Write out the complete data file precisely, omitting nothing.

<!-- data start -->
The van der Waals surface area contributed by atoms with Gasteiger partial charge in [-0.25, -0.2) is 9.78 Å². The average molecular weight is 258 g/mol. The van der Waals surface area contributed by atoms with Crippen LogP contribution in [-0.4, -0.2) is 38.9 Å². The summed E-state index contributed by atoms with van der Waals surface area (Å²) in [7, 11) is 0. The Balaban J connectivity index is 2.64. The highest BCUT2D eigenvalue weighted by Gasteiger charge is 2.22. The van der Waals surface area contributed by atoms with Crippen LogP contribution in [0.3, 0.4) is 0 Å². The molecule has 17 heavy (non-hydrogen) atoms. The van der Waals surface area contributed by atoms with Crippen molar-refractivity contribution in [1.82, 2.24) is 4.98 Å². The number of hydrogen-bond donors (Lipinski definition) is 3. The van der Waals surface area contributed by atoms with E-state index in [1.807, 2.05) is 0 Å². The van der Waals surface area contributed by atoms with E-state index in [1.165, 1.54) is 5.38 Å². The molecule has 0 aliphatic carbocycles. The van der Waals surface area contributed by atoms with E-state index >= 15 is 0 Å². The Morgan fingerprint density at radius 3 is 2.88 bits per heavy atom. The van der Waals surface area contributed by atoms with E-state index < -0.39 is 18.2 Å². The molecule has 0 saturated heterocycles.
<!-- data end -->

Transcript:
The van der Waals surface area contributed by atoms with Gasteiger partial charge in [-0.25, -0.2) is 9.78 Å². The average molecular weight is 258 g/mol. The van der Waals surface area contributed by atoms with Crippen LogP contribution in [-0.4, -0.2) is 38.9 Å². The summed E-state index contributed by atoms with van der Waals surface area (Å²) in [7, 11) is 0. The Balaban J connectivity index is 2.64. The highest BCUT2D eigenvalue weighted by Gasteiger charge is 2.22. The van der Waals surface area contributed by atoms with Crippen LogP contribution in [0.3, 0.4) is 0 Å². The molecule has 17 heavy (non-hydrogen) atoms. The van der Waals surface area contributed by atoms with Crippen molar-refractivity contribution in [1.82, 2.24) is 4.98 Å². The number of hydrogen-bond donors (Lipinski definition) is 3. The van der Waals surface area contributed by atoms with E-state index in [1.807, 2.05) is 0 Å². The van der Waals surface area contributed by atoms with E-state index in [1.165, 1.54) is 5.38 Å². The molecule has 0 aliphatic carbocycles. The van der Waals surface area contributed by atoms with E-state index >= 15 is 0 Å². The Morgan fingerprint density at radius 3 is 2.88 bits per heavy atom. The van der Waals surface area contributed by atoms with E-state index < -0.39 is 18.2 Å². The molecule has 0 saturated heterocycles.